Whereas fears of inflation mount, rates of interest on certificates of deposit hit document lows

How to protect your savings from inflation

Until a year ago, an old-fashioned payment slip was a reliable way to get a decent return.

But a surge in savings, coupled with the Federal Reserve’s drive to keep its policy rate near zero, has put pressure on deposit rates across the board.

“The bad news is that CD yields are at record lows, the good news is they have finally stopped falling,” said Greg McBride, chief financial analyst at Bankrate.com.

According to Bankrate, annual CD interest rates are currently only 0.17% on average, and even high-yield CDs are below 1%, which means that savers tie up funds below the inflation rate.

The CDs that offer the highest returns usually have higher minimum deposit requirements and require longer terms. But these yields are no better either. Both three- and five-year CDs are currently around 1%.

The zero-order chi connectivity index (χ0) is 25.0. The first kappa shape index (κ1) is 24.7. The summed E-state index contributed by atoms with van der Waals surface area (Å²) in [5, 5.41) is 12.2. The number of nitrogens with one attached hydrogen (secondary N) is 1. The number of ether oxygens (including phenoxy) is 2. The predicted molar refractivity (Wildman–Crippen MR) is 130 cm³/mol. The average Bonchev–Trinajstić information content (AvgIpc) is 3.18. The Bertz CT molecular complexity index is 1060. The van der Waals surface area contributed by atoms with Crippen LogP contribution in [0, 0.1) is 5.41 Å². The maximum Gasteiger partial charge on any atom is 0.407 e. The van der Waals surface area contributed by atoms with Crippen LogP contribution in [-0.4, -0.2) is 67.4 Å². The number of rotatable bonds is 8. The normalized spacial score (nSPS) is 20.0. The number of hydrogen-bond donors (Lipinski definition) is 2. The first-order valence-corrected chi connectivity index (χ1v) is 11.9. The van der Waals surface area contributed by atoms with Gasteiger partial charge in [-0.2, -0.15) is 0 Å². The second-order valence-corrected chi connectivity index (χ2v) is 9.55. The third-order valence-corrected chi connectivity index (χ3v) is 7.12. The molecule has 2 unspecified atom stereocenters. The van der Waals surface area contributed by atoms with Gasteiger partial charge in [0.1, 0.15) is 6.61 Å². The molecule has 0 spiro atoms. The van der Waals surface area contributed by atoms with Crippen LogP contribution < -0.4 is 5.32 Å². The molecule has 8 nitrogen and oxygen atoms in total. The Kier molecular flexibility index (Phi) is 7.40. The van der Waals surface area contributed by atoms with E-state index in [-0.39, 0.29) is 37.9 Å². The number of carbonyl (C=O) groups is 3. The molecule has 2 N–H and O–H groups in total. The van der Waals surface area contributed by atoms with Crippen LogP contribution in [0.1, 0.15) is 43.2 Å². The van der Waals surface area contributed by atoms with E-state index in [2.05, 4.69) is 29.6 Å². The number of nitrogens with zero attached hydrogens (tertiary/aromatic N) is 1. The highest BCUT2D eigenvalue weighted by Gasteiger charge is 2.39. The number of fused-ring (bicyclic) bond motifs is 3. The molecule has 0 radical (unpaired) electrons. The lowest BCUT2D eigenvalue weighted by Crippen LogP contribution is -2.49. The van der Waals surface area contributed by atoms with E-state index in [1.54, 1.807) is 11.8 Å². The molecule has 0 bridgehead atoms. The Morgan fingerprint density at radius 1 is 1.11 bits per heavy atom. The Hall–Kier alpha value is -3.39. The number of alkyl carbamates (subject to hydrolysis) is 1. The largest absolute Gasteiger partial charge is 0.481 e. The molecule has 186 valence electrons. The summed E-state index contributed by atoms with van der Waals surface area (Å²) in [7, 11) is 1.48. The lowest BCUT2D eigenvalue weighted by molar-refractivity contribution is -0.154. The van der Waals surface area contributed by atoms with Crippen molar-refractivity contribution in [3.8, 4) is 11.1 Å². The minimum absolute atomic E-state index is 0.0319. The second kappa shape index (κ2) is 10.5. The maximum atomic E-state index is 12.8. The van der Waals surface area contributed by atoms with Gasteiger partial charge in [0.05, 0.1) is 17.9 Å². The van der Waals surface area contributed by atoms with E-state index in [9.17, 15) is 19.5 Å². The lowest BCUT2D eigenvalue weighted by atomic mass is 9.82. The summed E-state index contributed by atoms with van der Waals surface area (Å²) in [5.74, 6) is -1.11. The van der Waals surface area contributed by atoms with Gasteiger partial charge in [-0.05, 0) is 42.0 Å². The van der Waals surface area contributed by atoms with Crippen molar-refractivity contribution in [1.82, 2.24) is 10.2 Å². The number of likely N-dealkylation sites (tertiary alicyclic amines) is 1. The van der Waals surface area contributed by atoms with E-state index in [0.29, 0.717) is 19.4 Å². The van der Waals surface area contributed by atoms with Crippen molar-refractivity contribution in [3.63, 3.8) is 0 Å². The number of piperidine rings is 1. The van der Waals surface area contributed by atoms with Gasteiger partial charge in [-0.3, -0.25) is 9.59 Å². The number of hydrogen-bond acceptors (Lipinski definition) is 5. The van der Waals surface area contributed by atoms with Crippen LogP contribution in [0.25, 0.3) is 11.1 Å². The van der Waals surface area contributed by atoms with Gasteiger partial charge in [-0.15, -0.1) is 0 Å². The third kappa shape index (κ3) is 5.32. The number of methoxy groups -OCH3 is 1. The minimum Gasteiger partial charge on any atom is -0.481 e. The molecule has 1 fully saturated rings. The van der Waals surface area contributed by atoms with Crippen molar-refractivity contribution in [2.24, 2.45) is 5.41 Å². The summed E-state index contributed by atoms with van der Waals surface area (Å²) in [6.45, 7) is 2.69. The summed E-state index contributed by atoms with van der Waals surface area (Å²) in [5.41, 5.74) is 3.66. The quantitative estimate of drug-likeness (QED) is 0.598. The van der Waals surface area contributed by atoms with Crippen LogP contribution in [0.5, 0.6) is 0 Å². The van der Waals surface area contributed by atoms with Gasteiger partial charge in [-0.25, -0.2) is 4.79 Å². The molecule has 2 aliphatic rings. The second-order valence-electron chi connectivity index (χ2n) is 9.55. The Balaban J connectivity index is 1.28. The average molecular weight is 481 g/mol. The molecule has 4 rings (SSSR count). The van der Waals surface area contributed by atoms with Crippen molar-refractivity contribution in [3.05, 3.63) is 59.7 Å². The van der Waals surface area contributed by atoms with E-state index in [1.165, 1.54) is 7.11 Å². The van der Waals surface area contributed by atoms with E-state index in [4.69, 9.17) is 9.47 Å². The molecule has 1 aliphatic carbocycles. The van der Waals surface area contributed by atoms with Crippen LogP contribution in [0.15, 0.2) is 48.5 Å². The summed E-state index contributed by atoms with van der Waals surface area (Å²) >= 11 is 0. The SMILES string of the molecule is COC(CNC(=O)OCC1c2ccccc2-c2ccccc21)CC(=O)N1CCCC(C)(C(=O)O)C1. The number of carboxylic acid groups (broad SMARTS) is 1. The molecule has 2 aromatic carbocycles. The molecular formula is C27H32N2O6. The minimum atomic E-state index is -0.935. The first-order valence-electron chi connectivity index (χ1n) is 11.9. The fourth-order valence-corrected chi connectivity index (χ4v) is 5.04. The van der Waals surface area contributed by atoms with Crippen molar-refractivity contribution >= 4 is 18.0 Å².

Online banks like Marcus from Goldman Sachs and Ally Bank are better choices, said Ken Tumin, founder of DepositAccounts.com, although these banks are also steadily cutting their rates.

“It makes sense to keep some money in an online savings account, but you will still lose in the short term to inflation,” he said.

Stocks and mutual funds will beat inflation in the long run, though these asset classes require higher risk.

Still, many Americans are willing to make this trade. The amount of money in CDs has steadily decreased while the number of households that have invested in the market has increased in recent years.

“Even income-dependent investors have started to broaden their horizons,” said McBride. “With extremely low interest rates, savers opt for greener pastures.”

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